In FIG. 7, we have plotted a corresponding brake steering command that would lead to similar lateral deviation from the beginning to the end of a turning maneuver. It will be observed by comparing FIG. 7 with FIG. 6 that the steering characteristic of a brake steer event are generally the same as the corresponding characteristics of a driver-initiated steering event.
FIG. 8 shows a simulation of the response of the brake steering system to a 1 meter initial lateral deviation. Lateral deviation is designated in meters on the ordinate as Y.sub.cm. The corresponding brake force (N) results from the lateral deviation provided by the brake steering event and is represented by the lower portion of the graph of FIG. 8 where the brake force is in a negative region. As the vehicle begins to recover, as indicated by the horizontal portion of the curve Y.sub.cm, the brake force rises to a positive value and then becomes reduced to zero as the deviation is eliminated.
A simulated response to a constant steering error wherein the steering event is relatively continuous over an extended period is shown in FIG. 9. The brake forces, as seen in FIG. 9, will decrease between time=0 and time=5 seconds as the steering wheel position increases to its maximum angle. In the example of FIG. 9, the maximum steering wheel angle corresponds to a 0.5 degree constant steering error. In the portion of the steering event between 5 seconds and 10 seconds, the vehicle recovers until a 0 steering angle error is achieved. The lateral deviation Y.sub.cm and the brake steering forces behave as shown in FIG. 9 as the steering error is decreased until a steady state is achieved with zero tracking error after 10 seconds.
Brake steering moment M.sub.bS imposed on the linearized bicycle mode of FIG. 4 is implemented by adding the external moment M.sub.BS to the vehicle diagram of FIG. 4 and then summing the forces in the Y direction and the moments about the Z axis. The Z axis is the axis vertical to the plane of FIG. 4. It extends through the center of gravity CG.
The sum of the forces in the Y direction is expressed as:
ΣF.sub.Y : m(v+ru)-F.sub.1Y +F.sub.2Y
Likewise, the sum of the moments about the Z axis is expressed as:
ΣM.sub.Z : I.sub.z r-aF.sub.1Y -bF.sub.2Y +M.sub.BS
In the above equations:
m=vehicle mass (kg)
V=relative lateral velocity (m/s)
r=yaw rate (rad/s)
u=forward velocity (m/s)
I.sub.z =yaw moment of inertia (kg-m.sup.2)
F.sub.1Y, F.sub.2Y =respective front and rear lateral tire forces (N)
a,b=respective lengths from mass center to front and rear.
As indicated earlier, the forces in the X direction need not be considered in the computation of a lateral response if the forward speed, u, remains relatively constant.
The input brake steering moment M.sub.BS indicated in FIG. 4 is generated by different braking forces on the wheels on each side of the vehicle. The input moment M.sub.BS is formed by the braking differential in accordance with the equation: ##EQU1## where T equals vehicle tire spacing or track, and F.sub.RX and F.sub.LX are the respective right and left longitudinal tire forces. The lateral deviation rate of change or yaw rate r is produced by the moment M.sub.BS. This yaw rate, in turn, affects the front and rear sideslip angles, α.sub.1 and α.sub.2, indicated in FIG. 4. The relationship between yaw rate and side slip angles is represented as: ##EQU2## The resulting lateral forces due to the yaw rate indicated above are determined by the front and rear sideslip angles and the tire cornering coefficients, C.sub.a1 and C.sub.a2. The lateral forces F.sub.1Y and F.sub.2Y shown in FIG. 5 can be represented as follows:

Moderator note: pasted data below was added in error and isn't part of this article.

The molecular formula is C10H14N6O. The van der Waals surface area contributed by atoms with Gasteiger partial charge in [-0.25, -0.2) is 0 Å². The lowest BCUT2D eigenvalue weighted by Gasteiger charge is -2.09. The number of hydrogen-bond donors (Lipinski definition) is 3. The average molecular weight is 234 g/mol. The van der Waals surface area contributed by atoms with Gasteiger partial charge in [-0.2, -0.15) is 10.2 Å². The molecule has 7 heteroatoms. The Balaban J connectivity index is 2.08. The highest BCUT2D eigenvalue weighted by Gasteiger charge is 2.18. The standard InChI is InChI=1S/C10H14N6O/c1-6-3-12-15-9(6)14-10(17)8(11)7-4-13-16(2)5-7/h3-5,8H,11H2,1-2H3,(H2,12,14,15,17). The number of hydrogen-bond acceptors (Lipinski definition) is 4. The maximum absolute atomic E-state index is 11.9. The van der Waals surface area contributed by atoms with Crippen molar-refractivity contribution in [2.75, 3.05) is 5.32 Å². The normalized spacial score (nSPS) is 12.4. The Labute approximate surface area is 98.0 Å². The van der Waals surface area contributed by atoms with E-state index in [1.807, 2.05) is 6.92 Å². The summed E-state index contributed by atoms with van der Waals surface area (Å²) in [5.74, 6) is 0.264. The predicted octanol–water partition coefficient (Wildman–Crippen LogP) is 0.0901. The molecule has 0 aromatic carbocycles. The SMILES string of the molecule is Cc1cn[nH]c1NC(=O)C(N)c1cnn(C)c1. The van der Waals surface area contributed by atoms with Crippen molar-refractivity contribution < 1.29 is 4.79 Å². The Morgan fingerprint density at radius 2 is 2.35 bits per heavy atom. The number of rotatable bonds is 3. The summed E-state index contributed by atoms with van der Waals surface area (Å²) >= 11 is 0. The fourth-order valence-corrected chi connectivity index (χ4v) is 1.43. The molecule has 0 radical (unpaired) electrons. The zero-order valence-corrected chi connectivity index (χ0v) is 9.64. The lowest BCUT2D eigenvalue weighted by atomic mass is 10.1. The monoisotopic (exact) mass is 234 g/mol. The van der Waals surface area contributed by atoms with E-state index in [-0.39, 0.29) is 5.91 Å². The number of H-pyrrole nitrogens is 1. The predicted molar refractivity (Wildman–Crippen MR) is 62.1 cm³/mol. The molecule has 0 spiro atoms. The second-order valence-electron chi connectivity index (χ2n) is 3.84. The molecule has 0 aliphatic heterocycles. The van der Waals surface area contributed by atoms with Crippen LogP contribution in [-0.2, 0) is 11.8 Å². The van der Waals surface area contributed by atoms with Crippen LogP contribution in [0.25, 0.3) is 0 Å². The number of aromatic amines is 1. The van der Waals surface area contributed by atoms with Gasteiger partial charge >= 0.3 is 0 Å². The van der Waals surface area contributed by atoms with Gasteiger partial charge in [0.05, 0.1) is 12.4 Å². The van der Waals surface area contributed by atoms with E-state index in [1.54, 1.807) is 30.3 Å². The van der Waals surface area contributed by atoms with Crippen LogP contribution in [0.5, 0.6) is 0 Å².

F.sub.1Y =C.sub.α1 α.sub.1 and F.sub.2Y =C.sub.α2 α.sub.2
The lateral tire forces represented above are due to the lateral tire forces caused by brake steer input M.sub.BS as well as a normal steering input δ. If there is no steering input δ, the lateral forces generated by the sideslip angles provide the acceleration needed to vary the lateral position of the vehicle. Although the yaw moment M.sub.BS is not directly affected by the above equation for F.sub.Y, the magnitude of the differential braking forces affects the sideslip angles due the presence of the yaw rate variable r in the above equations for sideslip angles.
FIG. 10 shows in schematic form a closed loop circuit for the brake steering lateral error control of our invention. A desired lateral position Y is entered into the control loop as shown at 50. This input is received at a summing point 52 and is compared to lateral position sensor data from data flow path 54. An error is determined at 52 and is transferred to a function flow path 56. The error signal is delivered to PD controller 58, which has a proportional input portion at function flow segment 60.
A proportional gain factor is introduced at 62. A derivative portion of the error signal is transferred through function flow path 64 to derivative element 66, the output of which is augmented by a derivative gain as shown at 68. The output of the derivative gain and the proportional gain are summed at 70 and is used as an input to an automatic brake system controller 72. The output that is permitted in function flow path 74 by the automatic brake system controller 72 is determined by the saturation limits of the controller, as explained previously.
A first order filter at 76 develops a lag with a time constant of 0.1 seconds. The signal is multiplied by a gain factor, a scaler quantity, at 78 before the processed lateral displacement error is received by controller 80. The magnitude of the gain is based on the physical dimensions of the hydraulic system.